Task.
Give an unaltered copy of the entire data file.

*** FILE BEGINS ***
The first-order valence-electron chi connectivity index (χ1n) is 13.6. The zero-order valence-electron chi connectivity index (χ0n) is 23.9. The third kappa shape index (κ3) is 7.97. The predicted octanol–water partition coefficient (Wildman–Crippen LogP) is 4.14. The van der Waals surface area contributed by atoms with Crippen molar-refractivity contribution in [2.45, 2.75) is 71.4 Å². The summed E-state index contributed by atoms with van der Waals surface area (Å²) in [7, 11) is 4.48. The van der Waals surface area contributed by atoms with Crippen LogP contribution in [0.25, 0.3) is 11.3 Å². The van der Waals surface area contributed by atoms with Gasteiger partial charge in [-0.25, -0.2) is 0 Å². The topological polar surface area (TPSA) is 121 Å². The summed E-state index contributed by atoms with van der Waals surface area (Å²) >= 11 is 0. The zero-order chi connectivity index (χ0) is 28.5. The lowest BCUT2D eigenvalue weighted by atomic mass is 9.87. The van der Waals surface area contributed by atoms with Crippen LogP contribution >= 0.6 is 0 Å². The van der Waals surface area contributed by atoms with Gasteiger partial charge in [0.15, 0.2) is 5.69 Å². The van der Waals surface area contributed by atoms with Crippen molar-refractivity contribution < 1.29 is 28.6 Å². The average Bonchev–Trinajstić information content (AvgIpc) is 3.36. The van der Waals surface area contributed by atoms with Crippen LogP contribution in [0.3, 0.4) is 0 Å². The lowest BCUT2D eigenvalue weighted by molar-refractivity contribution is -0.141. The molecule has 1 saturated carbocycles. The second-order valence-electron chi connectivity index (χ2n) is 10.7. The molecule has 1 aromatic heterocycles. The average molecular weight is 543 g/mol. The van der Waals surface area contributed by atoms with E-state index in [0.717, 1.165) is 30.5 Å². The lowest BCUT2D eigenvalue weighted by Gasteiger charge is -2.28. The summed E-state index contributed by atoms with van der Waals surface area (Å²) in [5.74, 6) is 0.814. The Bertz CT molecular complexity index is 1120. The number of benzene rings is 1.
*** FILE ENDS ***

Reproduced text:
The first-order valence-electron chi connectivity index (χ1n) is 13.6. The zero-order valence-electron chi connectivity index (χ0n) is 23.9. The third kappa shape index (κ3) is 7.97. The predicted octanol–water partition coefficient (Wildman–Crippen LogP) is 4.14. The van der Waals surface area contributed by atoms with Crippen molar-refractivity contribution in [2.45, 2.75) is 71.4 Å². The summed E-state index contributed by atoms with van der Waals surface area (Å²) in [7, 11) is 4.48. The van der Waals surface area contributed by atoms with Crippen LogP contribution in [0.25, 0.3) is 11.3 Å². The van der Waals surface area contributed by atoms with Gasteiger partial charge in [-0.25, -0.2) is 0 Å². The topological polar surface area (TPSA) is 121 Å². The summed E-state index contributed by atoms with van der Waals surface area (Å²) >= 11 is 0. The zero-order chi connectivity index (χ0) is 28.5. The lowest BCUT2D eigenvalue weighted by atomic mass is 9.87. The van der Waals surface area contributed by atoms with Crippen LogP contribution >= 0.6 is 0 Å². The van der Waals surface area contributed by atoms with Gasteiger partial charge in [0.15, 0.2) is 5.69 Å². The van der Waals surface area contributed by atoms with Crippen molar-refractivity contribution < 1.29 is 28.6 Å². The average Bonchev–Trinajstić information content (AvgIpc) is 3.36. The van der Waals surface area contributed by atoms with Crippen LogP contribution in [0.3, 0.4) is 0 Å². The lowest BCUT2D eigenvalue weighted by molar-refractivity contribution is -0.141. The molecule has 1 saturated carbocycles. The second-order valence-electron chi connectivity index (χ2n) is 10.7. The molecule has 1 aromatic heterocycles. The average molecular weight is 543 g/mol. The van der Waals surface area contributed by atoms with E-state index in [0.717, 1.165) is 30.5 Å². The lowest BCUT2D eigenvalue weighted by Gasteiger charge is -2.28. The summed E-state index contributed by atoms with van der Waals surface area (Å²) in [5.74, 6) is 0.814. The Bertz CT molecular complexity index is 1120. The number of benzene rings is 1.